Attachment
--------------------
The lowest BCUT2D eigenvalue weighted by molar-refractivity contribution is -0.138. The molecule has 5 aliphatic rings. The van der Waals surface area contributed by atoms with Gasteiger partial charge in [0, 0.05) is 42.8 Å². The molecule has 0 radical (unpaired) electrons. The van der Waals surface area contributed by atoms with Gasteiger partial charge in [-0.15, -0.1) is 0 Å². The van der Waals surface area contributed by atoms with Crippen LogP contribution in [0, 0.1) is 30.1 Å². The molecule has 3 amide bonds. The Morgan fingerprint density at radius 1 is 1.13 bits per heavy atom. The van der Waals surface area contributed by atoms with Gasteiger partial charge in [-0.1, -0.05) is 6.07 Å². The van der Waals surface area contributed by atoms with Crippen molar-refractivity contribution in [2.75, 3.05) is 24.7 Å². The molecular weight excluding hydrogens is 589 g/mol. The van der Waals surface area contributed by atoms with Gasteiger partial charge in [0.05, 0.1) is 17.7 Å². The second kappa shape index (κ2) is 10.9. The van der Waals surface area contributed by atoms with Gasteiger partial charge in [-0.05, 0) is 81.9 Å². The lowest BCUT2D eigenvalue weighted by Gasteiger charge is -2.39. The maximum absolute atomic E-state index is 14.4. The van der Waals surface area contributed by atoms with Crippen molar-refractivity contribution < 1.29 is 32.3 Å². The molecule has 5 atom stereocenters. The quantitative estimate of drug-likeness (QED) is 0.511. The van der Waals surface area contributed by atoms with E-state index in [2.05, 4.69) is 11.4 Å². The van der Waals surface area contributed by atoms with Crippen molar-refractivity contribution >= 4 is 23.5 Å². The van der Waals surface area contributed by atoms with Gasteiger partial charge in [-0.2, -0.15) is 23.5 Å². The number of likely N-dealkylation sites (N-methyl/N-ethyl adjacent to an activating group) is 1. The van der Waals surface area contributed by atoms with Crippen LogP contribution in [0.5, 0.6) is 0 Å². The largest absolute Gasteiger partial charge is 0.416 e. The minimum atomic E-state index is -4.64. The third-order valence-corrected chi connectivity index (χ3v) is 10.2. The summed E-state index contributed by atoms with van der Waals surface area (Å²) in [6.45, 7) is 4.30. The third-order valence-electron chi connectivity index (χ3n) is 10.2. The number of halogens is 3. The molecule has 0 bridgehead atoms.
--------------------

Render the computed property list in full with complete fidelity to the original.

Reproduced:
The lowest BCUT2D eigenvalue weighted by molar-refractivity contribution is -0.138. The molecule has 5 aliphatic rings. The van der Waals surface area contributed by atoms with Gasteiger partial charge in [0, 0.05) is 42.8 Å². The molecule has 0 radical (unpaired) electrons. The van der Waals surface area contributed by atoms with Gasteiger partial charge in [-0.15, -0.1) is 0 Å². The van der Waals surface area contributed by atoms with Crippen LogP contribution in [0, 0.1) is 30.1 Å². The molecule has 3 amide bonds. The Morgan fingerprint density at radius 1 is 1.13 bits per heavy atom. The van der Waals surface area contributed by atoms with Gasteiger partial charge in [-0.1, -0.05) is 6.07 Å². The van der Waals surface area contributed by atoms with Crippen molar-refractivity contribution in [2.75, 3.05) is 24.7 Å². The molecular weight excluding hydrogens is 589 g/mol. The van der Waals surface area contributed by atoms with Gasteiger partial charge in [0.05, 0.1) is 17.7 Å². The second kappa shape index (κ2) is 10.9. The van der Waals surface area contributed by atoms with Gasteiger partial charge in [-0.05, 0) is 81.9 Å². The lowest BCUT2D eigenvalue weighted by Gasteiger charge is -2.39. The maximum absolute atomic E-state index is 14.4. The van der Waals surface area contributed by atoms with Crippen molar-refractivity contribution < 1.29 is 32.3 Å². The molecule has 5 atom stereocenters. The quantitative estimate of drug-likeness (QED) is 0.511. The van der Waals surface area contributed by atoms with E-state index in [2.05, 4.69) is 11.4 Å². The van der Waals surface area contributed by atoms with Crippen molar-refractivity contribution >= 4 is 23.5 Å². The van der Waals surface area contributed by atoms with Gasteiger partial charge in [-0.2, -0.15) is 23.5 Å². The number of likely N-dealkylation sites (N-methyl/N-ethyl adjacent to an activating group) is 1. The van der Waals surface area contributed by atoms with Crippen LogP contribution in [0.5, 0.6) is 0 Å². The largest absolute Gasteiger partial charge is 0.416 e. The minimum atomic E-state index is -4.64. The third-order valence-corrected chi connectivity index (χ3v) is 10.2. The summed E-state index contributed by atoms with van der Waals surface area (Å²) in [6.45, 7) is 4.30. The third-order valence-electron chi connectivity index (χ3n) is 10.2. The number of halogens is 3. The molecule has 0 bridgehead atoms.